We (Blackstone) have done extremely well in India. Soon, India will have the youngest population in the world. India will have the most people in the 20-35 years age group in the world. Education levels are growing and the government is smartly allocating a lot more money for education. India is now producing seven times the number of engineers as the US. There's no doubt that India produces enormously talented people who can operate internationally.
India's got some substantial assets - 1.3 billion people. As the country gets more prosperous, the middle classes will become more prosperous and people will want goods and services. A global player like us can help supply that need.
What should India do to attract private investments?
India has moved in that direction. My first experience was in about 1991, when India's finance minister came to New York and explained to the finance community how India was behind China in terms of economic growth and was deciding to change its economic system. That seemed like a very bold prediction. But the finance minister was very confident, so it was interesting to listen to. It's important that India continues to change and accelerate it. It is also important that once changes are made, governments don't go backwards because that lack of predictability discourages investment.
Also, approval times in India have historically been difficult; bureaucracy is large and sometimes doesn't take decisions and no decision is a decision. There's a need for continued debottlenecking. In terms of ease of operation, it's not the easiest place because of the system of the bureaucracy. That needs to be addressed.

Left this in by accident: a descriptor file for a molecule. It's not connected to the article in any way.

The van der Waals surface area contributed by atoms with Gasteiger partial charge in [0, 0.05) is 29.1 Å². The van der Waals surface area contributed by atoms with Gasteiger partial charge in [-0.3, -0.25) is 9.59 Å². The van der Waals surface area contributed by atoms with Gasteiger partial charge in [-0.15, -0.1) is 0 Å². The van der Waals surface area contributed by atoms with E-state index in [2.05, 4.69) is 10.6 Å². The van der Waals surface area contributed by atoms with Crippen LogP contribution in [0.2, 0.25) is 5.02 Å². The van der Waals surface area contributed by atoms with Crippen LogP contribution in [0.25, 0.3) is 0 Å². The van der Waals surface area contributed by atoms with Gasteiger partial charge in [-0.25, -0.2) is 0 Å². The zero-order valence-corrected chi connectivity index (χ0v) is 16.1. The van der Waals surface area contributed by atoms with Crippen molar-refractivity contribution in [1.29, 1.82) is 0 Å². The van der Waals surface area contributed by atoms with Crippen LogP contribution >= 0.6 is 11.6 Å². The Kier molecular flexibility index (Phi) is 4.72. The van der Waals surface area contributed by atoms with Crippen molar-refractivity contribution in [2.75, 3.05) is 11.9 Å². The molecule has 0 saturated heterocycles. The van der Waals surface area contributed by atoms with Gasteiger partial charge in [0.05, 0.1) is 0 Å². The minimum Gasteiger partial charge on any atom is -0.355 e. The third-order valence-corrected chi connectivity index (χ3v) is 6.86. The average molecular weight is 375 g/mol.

What can be done to accelerate the growth of start-ups?
You need an ecosystem, which India is starting to develop now. You need smart and energetic people, good ideas, and capital. You also need people with some experience who can teach the younger people who have a really good idea but have never run anything. Without experience, you can make mistakes that could have been avoided if a knowledgeable adult was around. Mentorship is needed.
Usually, start-ups grow around universities. India has an entrepreneurial culture and you are getting a lot of unicorns. India is number three in the world (in terms of start-ups) now. Of course, India is far behind China and the US, but it's still number three, and it's coming up. That's a real opportunity.
Impact investments are catching up world over. What can be done to attract global foundations to invest in India-specific projects?
The answer to that is marketing. There are different types of marketing, including door-to-door selling. If you really want to get people thinking about India, you should have Indian representatives articulate it in every financial conference in the world. You should lay out all the different things that can happen and have a calling programme on pools of capital. You become successful by having a huge coordinated effort. Things do not happen because they're good for you. They happen because you make them happen. If you're not coordinated and not doing that, then people won't respond. It is not because there's any bias. It's just that someone else will be taking their mindshare.
How does Blackstone view its prospects in India?
Even though India's economic growth is slowing, we have plans to continue expanding our real estate activities. We are already the largest in the country (in terms of commercial real estate space ownership), but our aspiration is to double that. We're not speculators. We're very conservative. We think the IT business will continue to expand its workforce. We are the largest office building group for IT, so that's a natural thing for us. There are two other classes we will continue to buy - mall and warehouse space. We have been the largest buyers of warehouses in the world since 2011; we have bought one billion square feet of warehouses. The reason is that we saw a story in Amazon and internet shopping. So other than in India, we sold all our malls. And, when they collapsed, we didn't lose anything. We thought about who was going to be the winner in real estate now. And from internet shopping came the answer, warehouses, because you have to store your goods to be able to deliver. We increased warehouse (buys) 50 per cent or more than other real estate asset classes. This was a perfect strategic decision which was well executed. We'll do more of that. India has also changed enormously in the last five to six years in terms of internet shopping.
@joecmathewFull interview on www.businesstoday.in